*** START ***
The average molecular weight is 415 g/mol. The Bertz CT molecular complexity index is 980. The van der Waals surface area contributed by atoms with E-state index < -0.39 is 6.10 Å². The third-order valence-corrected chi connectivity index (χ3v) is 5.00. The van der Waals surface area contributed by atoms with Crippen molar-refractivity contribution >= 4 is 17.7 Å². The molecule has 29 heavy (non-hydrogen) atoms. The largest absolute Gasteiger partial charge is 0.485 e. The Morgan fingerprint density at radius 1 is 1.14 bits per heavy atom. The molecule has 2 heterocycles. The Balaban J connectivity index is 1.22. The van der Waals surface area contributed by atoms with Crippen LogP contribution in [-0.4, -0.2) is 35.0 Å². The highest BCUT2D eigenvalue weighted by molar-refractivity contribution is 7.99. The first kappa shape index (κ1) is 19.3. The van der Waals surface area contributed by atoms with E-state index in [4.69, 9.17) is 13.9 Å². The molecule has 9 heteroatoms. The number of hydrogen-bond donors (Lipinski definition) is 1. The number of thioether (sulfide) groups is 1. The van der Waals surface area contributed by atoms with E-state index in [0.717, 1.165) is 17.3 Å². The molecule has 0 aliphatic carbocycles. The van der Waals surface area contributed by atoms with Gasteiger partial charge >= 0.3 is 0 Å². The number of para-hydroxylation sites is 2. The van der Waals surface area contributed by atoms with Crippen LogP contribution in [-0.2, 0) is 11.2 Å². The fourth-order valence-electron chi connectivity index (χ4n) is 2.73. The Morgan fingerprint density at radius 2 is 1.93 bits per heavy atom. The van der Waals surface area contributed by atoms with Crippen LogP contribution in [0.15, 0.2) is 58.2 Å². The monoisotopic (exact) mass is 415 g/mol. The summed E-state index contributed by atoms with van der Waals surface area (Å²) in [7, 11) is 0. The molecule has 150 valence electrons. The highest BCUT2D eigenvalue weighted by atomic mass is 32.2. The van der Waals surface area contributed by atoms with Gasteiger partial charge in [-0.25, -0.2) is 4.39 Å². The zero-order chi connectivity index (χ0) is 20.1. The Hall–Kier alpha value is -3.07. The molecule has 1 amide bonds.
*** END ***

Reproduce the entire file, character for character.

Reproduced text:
The average molecular weight is 415 g/mol. The Bertz CT molecular complexity index is 980. The van der Waals surface area contributed by atoms with E-state index < -0.39 is 6.10 Å². The third-order valence-corrected chi connectivity index (χ3v) is 5.00. The van der Waals surface area contributed by atoms with Crippen molar-refractivity contribution >= 4 is 17.7 Å². The molecule has 29 heavy (non-hydrogen) atoms. The largest absolute Gasteiger partial charge is 0.485 e. The Morgan fingerprint density at radius 1 is 1.14 bits per heavy atom. The molecule has 2 heterocycles. The Balaban J connectivity index is 1.22. The van der Waals surface area contributed by atoms with Crippen LogP contribution in [-0.4, -0.2) is 35.0 Å². The highest BCUT2D eigenvalue weighted by molar-refractivity contribution is 7.99. The first kappa shape index (κ1) is 19.3. The van der Waals surface area contributed by atoms with E-state index in [4.69, 9.17) is 13.9 Å². The molecule has 9 heteroatoms. The number of hydrogen-bond donors (Lipinski definition) is 1. The number of thioether (sulfide) groups is 1. The van der Waals surface area contributed by atoms with E-state index in [0.717, 1.165) is 17.3 Å². The molecule has 0 aliphatic carbocycles. The van der Waals surface area contributed by atoms with Gasteiger partial charge >= 0.3 is 0 Å². The number of para-hydroxylation sites is 2. The van der Waals surface area contributed by atoms with Crippen LogP contribution in [-0.2, 0) is 11.2 Å². The fourth-order valence-electron chi connectivity index (χ4n) is 2.73. The Morgan fingerprint density at radius 2 is 1.93 bits per heavy atom. The van der Waals surface area contributed by atoms with Crippen LogP contribution in [0.15, 0.2) is 58.2 Å². The monoisotopic (exact) mass is 415 g/mol. The summed E-state index contributed by atoms with van der Waals surface area (Å²) in [7, 11) is 0. The molecule has 150 valence electrons. The highest BCUT2D eigenvalue weighted by atomic mass is 32.2. The van der Waals surface area contributed by atoms with Gasteiger partial charge in [-0.25, -0.2) is 4.39 Å². The zero-order chi connectivity index (χ0) is 20.1. The Hall–Kier alpha value is -3.07. The molecule has 1 amide bonds.